And the Zohar tells us that one of the first reforms inaugurated by the newly emergent conscience was to institute freedom of speech. Actually, it was more organic than that. As soon as the balance of power inverted, the gates of inspiration opened and speech emerged from exile. The ego forbids any words (including thoughts) that belie its claim of infallibility (and divinity). And it enforces this ban by keeping its subjects frantic with activity leaving them no time to collect their breath (literally and metaphorically).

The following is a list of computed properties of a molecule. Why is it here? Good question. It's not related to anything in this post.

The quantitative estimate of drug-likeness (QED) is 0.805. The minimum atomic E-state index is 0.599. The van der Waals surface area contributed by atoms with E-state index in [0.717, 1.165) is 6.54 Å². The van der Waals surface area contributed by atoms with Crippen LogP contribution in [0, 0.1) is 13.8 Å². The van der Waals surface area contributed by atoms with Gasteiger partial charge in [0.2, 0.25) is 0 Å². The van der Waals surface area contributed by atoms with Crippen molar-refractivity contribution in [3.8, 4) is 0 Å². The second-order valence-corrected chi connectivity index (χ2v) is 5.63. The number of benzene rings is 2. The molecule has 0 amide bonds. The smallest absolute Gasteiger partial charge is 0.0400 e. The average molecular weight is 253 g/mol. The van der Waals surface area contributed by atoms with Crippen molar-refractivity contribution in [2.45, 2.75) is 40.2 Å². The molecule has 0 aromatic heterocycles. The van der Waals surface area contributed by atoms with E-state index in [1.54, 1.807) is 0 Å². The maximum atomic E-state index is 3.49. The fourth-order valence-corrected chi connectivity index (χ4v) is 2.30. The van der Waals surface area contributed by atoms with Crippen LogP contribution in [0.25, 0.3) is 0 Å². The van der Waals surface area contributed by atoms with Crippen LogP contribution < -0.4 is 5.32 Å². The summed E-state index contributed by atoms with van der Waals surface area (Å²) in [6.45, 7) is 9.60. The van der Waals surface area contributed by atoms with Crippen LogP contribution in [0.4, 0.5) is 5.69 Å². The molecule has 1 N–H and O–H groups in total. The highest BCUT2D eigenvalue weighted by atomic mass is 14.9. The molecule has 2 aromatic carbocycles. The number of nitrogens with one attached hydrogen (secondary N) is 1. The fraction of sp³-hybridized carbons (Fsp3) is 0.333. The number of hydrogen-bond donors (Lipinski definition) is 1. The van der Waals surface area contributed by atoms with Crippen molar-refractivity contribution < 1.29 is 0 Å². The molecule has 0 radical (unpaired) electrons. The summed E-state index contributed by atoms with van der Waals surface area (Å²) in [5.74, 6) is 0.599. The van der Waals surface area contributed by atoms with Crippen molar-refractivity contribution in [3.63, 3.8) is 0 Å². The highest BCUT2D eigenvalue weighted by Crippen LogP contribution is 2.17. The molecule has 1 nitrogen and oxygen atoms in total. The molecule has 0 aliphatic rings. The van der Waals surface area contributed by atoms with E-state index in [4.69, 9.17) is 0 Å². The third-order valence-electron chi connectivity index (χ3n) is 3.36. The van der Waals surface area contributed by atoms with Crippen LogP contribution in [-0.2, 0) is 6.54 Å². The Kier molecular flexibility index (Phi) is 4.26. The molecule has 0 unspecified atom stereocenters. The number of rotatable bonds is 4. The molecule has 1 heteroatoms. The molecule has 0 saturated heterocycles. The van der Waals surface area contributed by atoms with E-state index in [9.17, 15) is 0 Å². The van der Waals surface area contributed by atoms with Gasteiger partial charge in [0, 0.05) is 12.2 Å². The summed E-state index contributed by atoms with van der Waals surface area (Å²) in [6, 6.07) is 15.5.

The ultimate liberation of dibur, called Oral Torah, is when a person speaks personal truth with such authenticity that it also conveys precisely what Hashem sought to reveal through them. The Talmud declares: "G‑d's seal is truth"5 meaning that "Where you find truth, [you find G‑d, and] there you find Torah." (Talmud Chagiga 12a) Yet, says the Zohar, we cannot access this depth of truth if we cannot collect our breath (ruach), with its two components (corresponding to the two letter hei's of G‑d's four-letter name). We access the lower ruach by deepening our literal breath and we access the higher ruach by listening in. When the neshama supplants the ego it opens the gates to free inquiry and invites people to discover the authentic truths of their soul. And those become their contribution to the evolving body of teachings called the Oral Torah—the sum total of truths pressed from the hearts of Jews striving to live their lives with integrity to the message they absorbed at Sinai.